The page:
One way (but not the only way) is to ask the question, “what if we ditched it all, and just did walk-up instead?!?”
What would be gained?
Well, you’d probably see HEAPS more gospel conversations. That’s a huge thing.
What would be lost?
Well, you’d probably only have half the people doing walkup. People will just opt out. Structures (even structures that aim to focus on evangelism) have more than one good outcome – they help people find ways of serving and belonging that “just doing walkup” wouldn’t let happen.
So, are you doing enough walkup?
People often get these two categories mixed up. Resources and Needs.
That is, they’ll see a church that doesn’t have many resources; it doesn’t have a youth worker, it doesn’t have many staff, it doesn’t have growth group leaders; scripture teachers, etc… and they’ll think that means that church has a huge NEED. In other words, what they mean is, that church NEEDS a youth worker, staff, group leaders, scripture teachers, etc.
Now, that church could probably use those things, but they are not NEEDS. They are simply STRUCTURES.
How do you determine a churches NEEDS? Look at the number of people in it. They are the NEEDS.
The larger the church, the greater the needs.
I’ve spoken to a fair number of people who’ve told me they’ve tried the “purpose based” model of church staff, or sometimes they call it the “portfolio model”. But when you dig a little deeper, it turns out they haven’t ally tried it, what they’ve actually done is just reshuffle the cabinet.
They’ve kept Pastor Joe on as the evening church/young adults guy, and on top of that, they’ve given him the evangelism portfolio. But by that, what they mean is, “you have to run the evangelism STRUCTURE/EVENT for the other two congregations!”
Now, this is stupid for so many reasons…
- what if the pastors of those other two congregations don’t want Joe to run an evangelism structure for them? What if they don’t like how he’s going to run it?
- so, are the pastors of those other two congregations just meant to ignore evangelism in their congregations because Joe’s doing it?
- if Joes is still meant to be the young adults pastor, when on earth is he going to haven the opportunity to develop an evangelism initiate with the other two congregations? It’s not his priority, and it never will be.
- structures don’t work. They only provide an avenue for people to express what they are convinced of. That is, if people are convinced and excited about evangelism, they’ll use a structure to help them do it. If they’re not, putting something on isn’t going to change their mind
That’s why you should give your staff Purposes, not structures and not even portfolios. Set them a purpose, a vision for the people across all their congregations; “make us a people who are excited about evangelism, trained for it, and doing it”. That’s a purpose to work towards. That’s a purpose to staff!
It’s hard enough to grow in the first place. But if you do grow, that’s not the only hurdle. That new growth produces its own problems to overcome.
So don’t let this list make you stop praying for more in Jesus’ kingdom, rather pray for more and pray for the ability to handle more.
If you’re going to run an evangelistic course, don’t wait until you have enough participants. Why would you? If you’ve got two people who are willing to hear the gospel, do it as planned. Just smaller to suit the numbers.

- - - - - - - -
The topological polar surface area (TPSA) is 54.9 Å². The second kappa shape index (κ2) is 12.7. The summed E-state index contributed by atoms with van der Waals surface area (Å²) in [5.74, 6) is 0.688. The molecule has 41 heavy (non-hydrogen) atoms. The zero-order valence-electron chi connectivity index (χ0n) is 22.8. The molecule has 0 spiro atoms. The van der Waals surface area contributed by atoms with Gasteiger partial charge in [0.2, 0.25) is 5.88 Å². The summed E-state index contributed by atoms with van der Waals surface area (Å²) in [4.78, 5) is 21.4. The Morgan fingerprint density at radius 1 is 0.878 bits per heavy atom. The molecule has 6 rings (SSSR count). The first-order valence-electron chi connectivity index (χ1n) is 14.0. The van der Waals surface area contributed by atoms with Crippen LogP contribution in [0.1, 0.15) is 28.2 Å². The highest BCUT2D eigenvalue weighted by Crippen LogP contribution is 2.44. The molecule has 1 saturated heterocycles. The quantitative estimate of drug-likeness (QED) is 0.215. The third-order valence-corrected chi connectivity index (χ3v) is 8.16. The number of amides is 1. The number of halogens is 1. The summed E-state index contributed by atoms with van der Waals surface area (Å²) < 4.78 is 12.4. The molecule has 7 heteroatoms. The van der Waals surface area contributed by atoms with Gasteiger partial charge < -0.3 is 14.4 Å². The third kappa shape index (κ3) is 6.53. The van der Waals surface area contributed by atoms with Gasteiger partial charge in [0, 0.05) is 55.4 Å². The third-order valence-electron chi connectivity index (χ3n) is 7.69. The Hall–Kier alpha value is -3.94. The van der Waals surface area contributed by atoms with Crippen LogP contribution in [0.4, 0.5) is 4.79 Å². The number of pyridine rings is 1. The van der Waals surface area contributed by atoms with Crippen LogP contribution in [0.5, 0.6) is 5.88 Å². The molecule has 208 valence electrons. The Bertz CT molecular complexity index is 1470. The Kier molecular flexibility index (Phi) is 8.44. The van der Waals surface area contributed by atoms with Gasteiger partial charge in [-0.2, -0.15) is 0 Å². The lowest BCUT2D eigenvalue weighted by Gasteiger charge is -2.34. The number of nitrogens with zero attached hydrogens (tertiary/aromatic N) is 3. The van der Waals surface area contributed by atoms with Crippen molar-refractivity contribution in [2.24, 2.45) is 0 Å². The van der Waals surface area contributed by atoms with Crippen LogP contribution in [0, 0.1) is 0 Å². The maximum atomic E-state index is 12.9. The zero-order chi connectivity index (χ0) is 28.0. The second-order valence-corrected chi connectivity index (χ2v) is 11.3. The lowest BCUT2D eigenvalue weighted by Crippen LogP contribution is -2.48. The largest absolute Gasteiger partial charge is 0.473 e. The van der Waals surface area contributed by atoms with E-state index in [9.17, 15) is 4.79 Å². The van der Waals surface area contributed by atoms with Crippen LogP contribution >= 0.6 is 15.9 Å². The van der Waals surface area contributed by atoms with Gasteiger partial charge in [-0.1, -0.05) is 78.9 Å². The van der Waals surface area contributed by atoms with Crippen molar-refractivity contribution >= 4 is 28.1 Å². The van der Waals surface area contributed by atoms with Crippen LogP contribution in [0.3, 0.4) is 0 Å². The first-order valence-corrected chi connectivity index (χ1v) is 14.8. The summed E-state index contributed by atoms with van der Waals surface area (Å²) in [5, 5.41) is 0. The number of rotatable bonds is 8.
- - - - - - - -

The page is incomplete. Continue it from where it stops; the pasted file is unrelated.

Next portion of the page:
There’s an important principle here; interested people are more valuable* than uninterested people. Basically, if person A signs-up, but then you decide not to run the event, you’re telling person A that person X (who didn’t sign-up) is more important. It’s like you’re saying, “Yeah, thanks for signing up, but people who we REALY wanted can’t come, so we’re going to wait for them.”
Schedule the event, tell people that it’s going to be on, and run it for whoever comes.
Is something your running working well? Is your church growing? Are people coming along? Are people growing?
Don’t be too quick to assume its your amazing programs. Don’t be too quick to claim that God is blessing you specially.
Sometimes, things just work for a certain group of people. Churches grow at 5% per year because their suburb is growing at 10% per year. Maybe people just like your style. Maybe the time your running works better for people.
Don’t be too quick to over-spiritualise growth. Certainly God’s hand is at work, but it could just simply be through the the basic principles of the world he’s created.
An average structure with brilliant execution will always* do better than a brilliant structure with average execution
*’always’ is a gross exaggeration
So, you’ve planned, organised, delegated, ran and even cleaned up that big ministry event/thing. How do you conduct a review with the team?
1. Acknowledge the fears in the room; some people know they didn’t pull their weight. Some people know their thing didn’t really work. Some people are afraid they just about to get blamed. Acknowledge those fears, speak about them.
2. Go back and remind people of the purpose of the event. What was the big thing you were hoping it would achieve? Start by critiquing that. Was it a good goal? Would you keep it as the goal if you had the chance again? Did the purpose/goal slip from view in the planning/execution?
3. Avoid anecdotal evidence. As much as possible, try to use hard data. Numbers, ratios of new/existing, number of comments, time it started/ended.
4. Talk improvements, not mistakes. There’s a fine line there, but it’s a heart issue.